History of Emotions (research)


Course Objective

• Students will acquire knowledge of a number of themes in the early
modern history of emotions as well as of the concepts, approaches and
sources used to study them
• Students will train critical reflection on scholarly debates and
literature and participate in discussions
• Students will practice with interdisciplinary research methods,
formulate a research question, conduct individual research, analyze
sources and write a research paper
• Students will present their research results in class and review each
other’s projects

Course Content

This is a research class designed for third year students in history,
literature and arts who wish to further develop their research skills.
The history of emotions is a burgeoning research field in cultural
history that is highly interdisciplinary in character. Both historical,
literary, social, philosophical and medical scholars investigate the
role of emotions and emotional behavior in political, social and
cultural processes. One of the many questions concerns the universality
of human emotional experience across cultural, social and historical
boundaries. Medieval and Early Modern Europe (1200-1800) offers
interesting material to
investigate such questions. In this course students will acquire
knowledge of concepts and methods used by various scholarly disciplines
that study emotional behavior and experience. A central and recurring
theme will be the (experienced) embodiment of emotions. Where did
contemporary doctors and philosophers locate
emotions in the body? What cultural rules reigned the bodily expression
of emotions? When, where, for who and for what reason was weeping
This topic will provide ample opportunities to develop individual
research lines. Students may work on long term historical developments
as well as on specific case studies, on literary sources as well as on
(social/cultural) historical contexts or theoretical issues.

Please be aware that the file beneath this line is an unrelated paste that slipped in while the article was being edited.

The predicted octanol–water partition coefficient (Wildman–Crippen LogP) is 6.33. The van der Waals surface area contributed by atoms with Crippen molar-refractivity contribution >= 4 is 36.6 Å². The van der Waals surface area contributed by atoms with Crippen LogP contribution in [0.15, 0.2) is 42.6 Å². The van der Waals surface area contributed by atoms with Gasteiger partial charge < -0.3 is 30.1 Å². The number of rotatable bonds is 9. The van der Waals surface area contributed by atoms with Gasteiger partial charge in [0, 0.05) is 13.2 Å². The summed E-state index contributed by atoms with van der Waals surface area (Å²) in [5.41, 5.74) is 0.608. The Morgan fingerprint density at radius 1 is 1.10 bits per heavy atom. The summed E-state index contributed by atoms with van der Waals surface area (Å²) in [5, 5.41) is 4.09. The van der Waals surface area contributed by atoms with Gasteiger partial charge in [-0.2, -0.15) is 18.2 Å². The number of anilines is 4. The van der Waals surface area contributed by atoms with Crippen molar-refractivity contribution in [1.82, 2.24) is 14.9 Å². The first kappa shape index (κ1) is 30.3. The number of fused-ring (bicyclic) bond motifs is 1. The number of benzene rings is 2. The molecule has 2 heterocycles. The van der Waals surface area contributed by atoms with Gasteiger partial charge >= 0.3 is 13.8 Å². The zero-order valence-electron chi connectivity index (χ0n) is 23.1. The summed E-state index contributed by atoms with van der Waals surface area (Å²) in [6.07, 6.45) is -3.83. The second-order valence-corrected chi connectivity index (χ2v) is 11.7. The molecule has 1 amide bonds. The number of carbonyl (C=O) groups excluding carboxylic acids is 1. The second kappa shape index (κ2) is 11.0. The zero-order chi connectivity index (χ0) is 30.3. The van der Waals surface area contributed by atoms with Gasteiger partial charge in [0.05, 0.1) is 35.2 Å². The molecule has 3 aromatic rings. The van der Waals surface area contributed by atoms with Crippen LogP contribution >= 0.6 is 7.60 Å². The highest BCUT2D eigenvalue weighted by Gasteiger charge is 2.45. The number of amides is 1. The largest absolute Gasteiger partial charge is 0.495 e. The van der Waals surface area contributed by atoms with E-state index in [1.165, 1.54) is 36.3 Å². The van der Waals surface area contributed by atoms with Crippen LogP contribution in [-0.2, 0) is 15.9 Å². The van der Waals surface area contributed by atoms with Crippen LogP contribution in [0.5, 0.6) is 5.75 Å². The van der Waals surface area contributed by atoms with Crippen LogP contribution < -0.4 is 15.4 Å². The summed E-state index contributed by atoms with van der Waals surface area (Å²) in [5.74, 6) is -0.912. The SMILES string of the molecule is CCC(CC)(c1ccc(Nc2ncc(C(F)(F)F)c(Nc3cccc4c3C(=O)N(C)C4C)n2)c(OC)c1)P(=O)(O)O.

We expect students to be able to gather and select relevant literature,
write a Status Questionis and formulate a research question by
themselves. This first assignment is to be handed in by the end
of the third week. Via tutorials and individual feedback you will be
guided through your research project.

Teaching Methods

Lectures and literature seminars, tutorials

Method of Assessment

Status Questionis (30%); Participation in discussions, presentation and
peer reviewing 10%; Research
paper based on a minimum of 600 pp. literature (60%).
The Status Questionis must be sufficient to continue this course on
level 300. Otherwise you can switch to the level 200 class (History of
Emotions) and take the written exam.

Entry Requirements

This is a research class designed for third year students in the
humanities who have been trained in academic writing and research
design. We expect you to be able to find and study literature by
yourself and write a well structured Status Questionis and develop a
feasible research question. Alternatively you can choose to study the
course History of Emotions L_GABAALG004 level 200


• Susan Broomhall (ed.) Early Modern Emotions: An Introduction, (Taylor
& Francis/Routledge 2017) (Affordable paperback, but also available as
e-book through UBVU)
• Additional literature and sources that will be (made) available via

Target Audience

Humanities students BA3

Additional Information

This course is part of the minor 'European History and Culture
1200-1800'. Students of this course have classes together with students
of History of Emotions L_GABAALG004 level 200. Extra tutorials and
individual feed back will guide them through their research projects.

General Information

Course Code L_GABAALG015
Credits 6 EC
Period P2+3
Course Level 300
Language of Tuition English
Faculty Faculty of Humanities
Course Coordinator dr. H.M.E.P. Kuijpers
Examiner dr. H.M.E.P. Kuijpers
Teaching Staff dr. H.M.E.P. Kuijpers
prof. dr. J.M. Koppenol
prof. dr. R.W. Munk
dr. K. Steenbergh
dr. E. Hagen

Practical Information

You need to register for this course yourself

Last-minute registration is available for this course.

Teaching Methods Seminar
Target audiences

This course is also available as: